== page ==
Why, in spite of its long list of crimes and the reality of modern China, does Maoism continue to attract adherents among revolutionaries in the U.S.? Part of the answer is that Maoism represents in many people’s minds the triumph of the will (no reference intended to Leni Riefenstahl’s film of that title).
Marxism came to China around the time of the May Fourth Movement (1919), when Chinese students, enraged at the government’s subservience to foreign powers, turned to the West for new ideas. It arrived as one of many imports; particularly important was the philosophy of Ralph Waldo Emerson. Emerson argued for the supremacy of the will; here are some quotes from him, picked off the internet: “Do not go where the path may lead, go instead where there is no path and leave a trail.” “To be yourself in a world that is constantly trying to make you something else is the greatest accomplishment.” “Always do what you are afraid to do.” “Our greatest glory is in never failing, but in rising up every time we fail.” “Once you make a decision, the universe conspires to make it happen.” “Passion rebuilds the world for the youth.” “Every revolution was thought first in one man’s mind.”
And the following (especially appealing to many young Americans): “An ounce of action is worth a ton of theory.”
If Emerson stressed reliance on will, Marx discovered the link between communism and the proletariat. Addressing the same questions Mao addressed, and writing at about the same age Mao was when he became a radical, Marx wrote:
Where, then, is the positive possibility of a German emancipation?
Answer: In the formulation of a class with radical chains, a class of civil society which is not a class of civil society, an estate which is the dissolution of all estates, a sphere which has a universal character by its universal suffering and claims no particular right because no particular wrong, but wrong generally, is perpetuated against it; which can invoke no historical, but only human, title; which does not stand in any one-sided antithesis to the consequences but in all-round antithesis to the premises of German statehood; a sphere, finally, which cannot emancipate itself without emancipating itself from all other spheres of society and thereby emancipating all other spheres of society, which, in a word, is the complete loss of man and hence can win itself only through the complete re-winning of man. This dissolution of society as a particular estate is the proletariat.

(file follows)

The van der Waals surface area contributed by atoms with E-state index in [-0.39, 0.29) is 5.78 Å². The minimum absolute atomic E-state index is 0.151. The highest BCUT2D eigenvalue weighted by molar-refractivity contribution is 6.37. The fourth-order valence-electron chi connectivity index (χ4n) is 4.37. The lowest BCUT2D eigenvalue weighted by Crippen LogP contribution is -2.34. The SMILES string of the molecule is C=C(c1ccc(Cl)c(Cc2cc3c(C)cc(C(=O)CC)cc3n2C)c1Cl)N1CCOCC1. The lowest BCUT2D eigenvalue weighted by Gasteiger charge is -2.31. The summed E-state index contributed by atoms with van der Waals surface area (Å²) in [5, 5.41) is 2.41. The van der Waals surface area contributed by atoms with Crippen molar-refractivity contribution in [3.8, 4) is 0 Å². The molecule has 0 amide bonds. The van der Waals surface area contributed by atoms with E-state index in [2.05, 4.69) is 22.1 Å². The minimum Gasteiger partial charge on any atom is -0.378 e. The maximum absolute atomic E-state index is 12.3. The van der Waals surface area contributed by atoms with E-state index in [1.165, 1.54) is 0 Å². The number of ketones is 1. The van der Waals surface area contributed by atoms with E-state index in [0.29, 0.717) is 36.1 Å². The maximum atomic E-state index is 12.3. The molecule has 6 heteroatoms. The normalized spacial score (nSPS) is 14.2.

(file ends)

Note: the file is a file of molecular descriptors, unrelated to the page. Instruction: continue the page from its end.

Maoism was the synthesis of Marxism and Emersonianism, and that was the secret of its triumph in China, a country with a tiny proletariat, and its appeal to a new generation of radicals in the U.S., a country where the proletariat appears to be diminishing in numbers and coherence.
The history of Maoism is well known: After reactionaries crushed the workers’ movement of 1925–27 and slaughtered Communists in the cities, Mao led a faction of the Party to the countryside. There they built a peasant army that, as everyone knows, overthrew the feudal regime and brought the CP to power. I am in awe at Mao’s accomplishment in getting fastidious Chinese students, schoolteachers, librarians (he himself was a librarian), and mandarins, more steeped in class prejudice than any other people on earth, to go and live with peasants and eat out of filthy bowls and pick lice out of their bodies. It was one of the most heroic episodes in history, and one of the greatest revolutions.
Looking back after nearly a century, it is evident now that the dust has settled that Communism in China did not bring about the “complete re-winning of man” but was the banner under which the old, reactionary, patriarchal, feudal society was overthrown and a capitalist society built up in its place. Although Mao and his comrades called themselves, and undoubtedly believed they were, Communists, the revolution they carried out was not a communist revolution, nor could it be, because it was not based in the proletariat, and when it comes to revolution, communist and proletarian are interchangeable terms.